Keeping up with pollution laws will be not always easy for car makers
MQB platform has space for an AdBlue tank built in at the rear-right corner
Creating in addition to implementing the tech to meet increasingly strict emissions rules will be an ongoing challenge for major manufacturers
will be anybody old enough to remember the phrase ‘light-off’? that will’s nothing to do with the clocks going back, yet that will became a much-used line inside the automobile industry a couple of decades ago.
‘Fast light-off’ referred to the amount of time that will took for a then-completely new catalytic convertor to warm up sufficiently to clean up the pollution emitted by an engine, particularly when the engine was still cold.
The problem was that will catalysts had to be reverse-engineered into existing cars in addition to that will wasn’t always easy. The first cats were simply fitted into the exhaust system, because there was usually some wriggle room in a car’s centre tunnel to house what looked like a big silencer box.
that will was not the ideal position for the cat, which needs to warm up quickly. The best place for that will was up near the engine manifold. yet such a major bit of re-engineering in addition to packaging usually has to wait until a car maker can incorporate the adjustments when a completely new generation of engine arrives. in addition to that will’s something that will can take years.
The introduction of the first serious pollution laws inside the European Union inside the early 1990s meant catalysts had to be fitted to all petrol cars. Because most mass-market cars also still used carburettors, that will meant a wholesale switch to fuel injection.
Some cars were sold that will tried to combine carbs in addition to cats. I remember driving a Citroën ZX which had This particular hopeless combination; the carb had to be set to run lean, yet that will meant starting when the engine was warm was nearly impossible.
that will ZX was an lesson inside the difficulty of keeping up with legislation when platforms in addition to engines can have design lives of a decade or more.
The same issue arose later with Diesel Particulate Filters (DPFs). Introduced to meet completely new EU pollution regulations they had, like the cats, to be retro-engineered into the downstream part of the exhaust system.
However This particular caused no end of problems (especially inside the UK’s stop-start conditions). This particular was because the DPFs would certainly fill with up with soot, yet the downstream exhaust – when used in city traffic – was not hot enough to re-burn the soot in addition to Discharge that will. Only a blast on the motorway would certainly clear the DPF out.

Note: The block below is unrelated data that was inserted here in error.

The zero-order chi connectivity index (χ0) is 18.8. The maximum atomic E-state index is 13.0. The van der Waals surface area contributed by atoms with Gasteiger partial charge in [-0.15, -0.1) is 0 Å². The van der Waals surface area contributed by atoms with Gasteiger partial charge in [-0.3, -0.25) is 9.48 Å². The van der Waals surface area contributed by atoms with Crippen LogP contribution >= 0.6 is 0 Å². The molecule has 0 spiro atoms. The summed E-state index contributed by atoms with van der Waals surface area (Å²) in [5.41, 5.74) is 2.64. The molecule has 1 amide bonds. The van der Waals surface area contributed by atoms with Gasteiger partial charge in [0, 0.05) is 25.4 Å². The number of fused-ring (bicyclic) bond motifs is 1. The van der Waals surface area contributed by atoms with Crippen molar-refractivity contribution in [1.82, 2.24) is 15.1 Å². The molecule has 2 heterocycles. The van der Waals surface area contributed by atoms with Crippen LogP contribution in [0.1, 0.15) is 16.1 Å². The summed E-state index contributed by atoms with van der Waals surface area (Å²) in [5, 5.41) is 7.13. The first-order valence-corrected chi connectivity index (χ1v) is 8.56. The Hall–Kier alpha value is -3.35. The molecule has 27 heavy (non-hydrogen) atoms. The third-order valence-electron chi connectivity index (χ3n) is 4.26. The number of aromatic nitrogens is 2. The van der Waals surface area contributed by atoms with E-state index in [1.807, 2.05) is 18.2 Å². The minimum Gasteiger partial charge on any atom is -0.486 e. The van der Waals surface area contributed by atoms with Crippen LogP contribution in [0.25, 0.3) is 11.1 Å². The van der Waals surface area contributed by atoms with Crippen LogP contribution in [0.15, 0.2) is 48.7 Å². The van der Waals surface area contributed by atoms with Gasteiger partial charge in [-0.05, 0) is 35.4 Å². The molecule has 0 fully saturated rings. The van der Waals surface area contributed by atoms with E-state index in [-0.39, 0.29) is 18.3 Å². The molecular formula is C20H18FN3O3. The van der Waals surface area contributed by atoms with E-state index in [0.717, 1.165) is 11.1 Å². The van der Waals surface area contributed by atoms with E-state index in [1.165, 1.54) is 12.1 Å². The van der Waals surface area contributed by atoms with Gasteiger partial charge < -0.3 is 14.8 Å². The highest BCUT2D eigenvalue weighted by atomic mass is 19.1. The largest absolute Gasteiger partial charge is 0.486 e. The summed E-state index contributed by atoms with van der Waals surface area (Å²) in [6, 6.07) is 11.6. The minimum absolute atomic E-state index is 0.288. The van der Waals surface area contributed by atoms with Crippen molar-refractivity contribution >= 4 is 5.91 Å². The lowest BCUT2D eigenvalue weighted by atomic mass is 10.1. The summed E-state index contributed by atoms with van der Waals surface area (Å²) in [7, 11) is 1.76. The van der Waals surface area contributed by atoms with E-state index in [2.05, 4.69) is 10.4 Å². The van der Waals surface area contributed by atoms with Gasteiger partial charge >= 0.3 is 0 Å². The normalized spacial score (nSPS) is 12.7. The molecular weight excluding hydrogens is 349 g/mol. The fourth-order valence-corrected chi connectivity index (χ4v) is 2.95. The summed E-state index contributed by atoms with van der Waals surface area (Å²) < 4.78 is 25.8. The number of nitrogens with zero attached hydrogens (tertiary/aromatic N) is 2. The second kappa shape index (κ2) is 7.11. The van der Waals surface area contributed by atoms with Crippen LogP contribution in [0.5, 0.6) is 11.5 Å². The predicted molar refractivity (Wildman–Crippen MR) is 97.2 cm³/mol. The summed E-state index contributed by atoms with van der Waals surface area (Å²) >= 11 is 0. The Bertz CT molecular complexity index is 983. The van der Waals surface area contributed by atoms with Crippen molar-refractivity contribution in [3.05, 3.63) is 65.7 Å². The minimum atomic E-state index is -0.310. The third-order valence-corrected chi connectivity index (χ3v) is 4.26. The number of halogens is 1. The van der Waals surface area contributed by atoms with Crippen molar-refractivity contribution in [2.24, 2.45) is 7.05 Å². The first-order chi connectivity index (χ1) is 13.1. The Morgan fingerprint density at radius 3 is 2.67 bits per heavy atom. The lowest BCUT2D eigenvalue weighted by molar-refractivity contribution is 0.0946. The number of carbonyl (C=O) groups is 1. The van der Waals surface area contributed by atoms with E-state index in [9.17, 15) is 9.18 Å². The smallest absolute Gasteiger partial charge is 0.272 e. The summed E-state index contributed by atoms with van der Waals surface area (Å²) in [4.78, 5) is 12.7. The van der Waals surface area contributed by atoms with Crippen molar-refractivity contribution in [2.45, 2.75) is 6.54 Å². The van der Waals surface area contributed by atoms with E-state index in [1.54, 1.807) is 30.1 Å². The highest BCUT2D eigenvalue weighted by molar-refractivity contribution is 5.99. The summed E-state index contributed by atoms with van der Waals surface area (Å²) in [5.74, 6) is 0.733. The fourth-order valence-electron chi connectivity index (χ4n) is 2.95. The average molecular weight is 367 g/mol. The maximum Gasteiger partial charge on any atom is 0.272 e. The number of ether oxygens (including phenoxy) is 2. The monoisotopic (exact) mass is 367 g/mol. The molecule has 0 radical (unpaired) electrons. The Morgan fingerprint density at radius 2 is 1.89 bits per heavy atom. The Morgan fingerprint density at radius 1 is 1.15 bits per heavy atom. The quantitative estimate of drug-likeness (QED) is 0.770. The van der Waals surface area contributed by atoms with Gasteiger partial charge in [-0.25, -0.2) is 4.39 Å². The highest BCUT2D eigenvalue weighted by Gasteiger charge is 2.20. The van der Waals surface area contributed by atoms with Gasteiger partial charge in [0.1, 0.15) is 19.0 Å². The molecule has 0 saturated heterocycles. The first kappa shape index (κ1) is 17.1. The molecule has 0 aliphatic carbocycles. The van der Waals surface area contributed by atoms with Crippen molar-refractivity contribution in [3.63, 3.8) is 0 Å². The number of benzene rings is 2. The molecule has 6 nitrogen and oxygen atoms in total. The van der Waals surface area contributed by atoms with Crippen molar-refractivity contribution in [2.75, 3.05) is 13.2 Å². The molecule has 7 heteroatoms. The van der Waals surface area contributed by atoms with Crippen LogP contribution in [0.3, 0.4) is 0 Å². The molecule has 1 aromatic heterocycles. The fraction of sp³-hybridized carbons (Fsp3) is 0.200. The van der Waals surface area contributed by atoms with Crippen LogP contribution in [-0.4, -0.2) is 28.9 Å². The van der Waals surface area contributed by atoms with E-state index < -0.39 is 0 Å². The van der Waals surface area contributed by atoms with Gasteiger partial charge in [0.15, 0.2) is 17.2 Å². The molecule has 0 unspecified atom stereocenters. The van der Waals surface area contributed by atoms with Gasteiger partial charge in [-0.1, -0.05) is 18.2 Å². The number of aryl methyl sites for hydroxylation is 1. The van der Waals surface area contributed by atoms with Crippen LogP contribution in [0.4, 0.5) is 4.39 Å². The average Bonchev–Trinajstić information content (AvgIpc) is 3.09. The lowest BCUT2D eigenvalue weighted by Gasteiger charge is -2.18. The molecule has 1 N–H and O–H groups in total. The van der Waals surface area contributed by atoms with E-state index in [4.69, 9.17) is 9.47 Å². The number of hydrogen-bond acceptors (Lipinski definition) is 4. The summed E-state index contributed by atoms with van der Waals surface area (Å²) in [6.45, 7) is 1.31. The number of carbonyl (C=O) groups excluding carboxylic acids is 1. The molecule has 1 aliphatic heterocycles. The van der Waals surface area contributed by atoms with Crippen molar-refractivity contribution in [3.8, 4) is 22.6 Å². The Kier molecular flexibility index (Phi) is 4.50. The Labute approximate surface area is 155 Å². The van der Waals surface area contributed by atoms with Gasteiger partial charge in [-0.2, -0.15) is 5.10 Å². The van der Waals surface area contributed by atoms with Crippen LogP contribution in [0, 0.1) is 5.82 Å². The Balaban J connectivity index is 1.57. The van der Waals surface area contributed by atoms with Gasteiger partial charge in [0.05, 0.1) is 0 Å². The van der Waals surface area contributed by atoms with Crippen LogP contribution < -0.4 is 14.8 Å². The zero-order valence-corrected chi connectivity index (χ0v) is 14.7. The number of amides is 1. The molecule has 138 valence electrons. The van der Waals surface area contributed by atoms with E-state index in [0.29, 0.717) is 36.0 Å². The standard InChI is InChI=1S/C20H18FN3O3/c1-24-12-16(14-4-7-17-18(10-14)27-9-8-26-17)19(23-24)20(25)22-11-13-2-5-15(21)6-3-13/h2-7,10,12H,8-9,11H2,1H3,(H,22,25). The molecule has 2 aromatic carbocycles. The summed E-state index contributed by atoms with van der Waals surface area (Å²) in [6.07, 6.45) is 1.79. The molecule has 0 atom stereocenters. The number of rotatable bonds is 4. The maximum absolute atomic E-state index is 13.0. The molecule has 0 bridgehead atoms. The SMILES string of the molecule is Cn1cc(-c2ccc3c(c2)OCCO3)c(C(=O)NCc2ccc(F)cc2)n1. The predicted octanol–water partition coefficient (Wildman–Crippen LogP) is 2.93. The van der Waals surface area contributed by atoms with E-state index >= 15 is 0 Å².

Blocked DPFs were quite common, with cars dropping into limp-home mode when the DPF was full. Repeated blockages could kill the DPF, leading to a big garage bill.
Today, just as with the catalytic convertors, the DPFs have been moved up the exhaust, close to the engine manifold. yet again, that will’s a move that will usually had to wait for a completely new generation engine family to be introduced.
By at This particular point, you’ve probably already guessed that will there’s likely to be a similar reason behind Volkswagen’s diesel cheat.
inside the middle of the last decade the EA189 engine was being prepared in addition to VW was switching via Pumpe Düse (or unit injector) to the more refined ‘common-rail’ diesel injection used by rivals. The company was also basing its transverse-engine car products on the PQ35 platform.
I’m guessing here, yet I think that will the decision to sell the EA189 diesel engine inside the US meant that will that will needed to an use AdBlue urea injection to meet strict US clean air regulations.
Problem was that will, unlike the previous cat in addition to DPF fixes, a big AdBlue tank in addition to the exhaust injection system just could not be ‘made to fit’ on the PQ35 platform without expensive re-engineering. The factory cost of an AdBlue system would certainly also have been very high for middle-range products such as the US Jetta in addition to Passat.
The upshot was that will senior management’s determination to drive diesel sales inside the US met head on with the fact that will the unmodified PQ35 platform could not accommodate a serious ‘clean diesel’ transmission.
If you want evidence of how an AdBlue system has to be engineered in via first principles – especially on compact cars -the size of the urea tank on the VW MQB platform will provide that will. There was no way that will could have been retro-fitted to the architecture underpinning the Mk5 Golf family.
Common sense would certainly have suggested that will VW would certainly have to hold off on diesel sales inside the US until the MQB-based VWs arrived in 2013. in addition to that will would certainly have hardly been a big financial issue, considering how modest the brand’s market share was in North America.
So whoever that will was at VW that will decided to insist on American diesel sales inside the face of the clear engineering hurdles has probably made one of the costliest decisions in corporate history.
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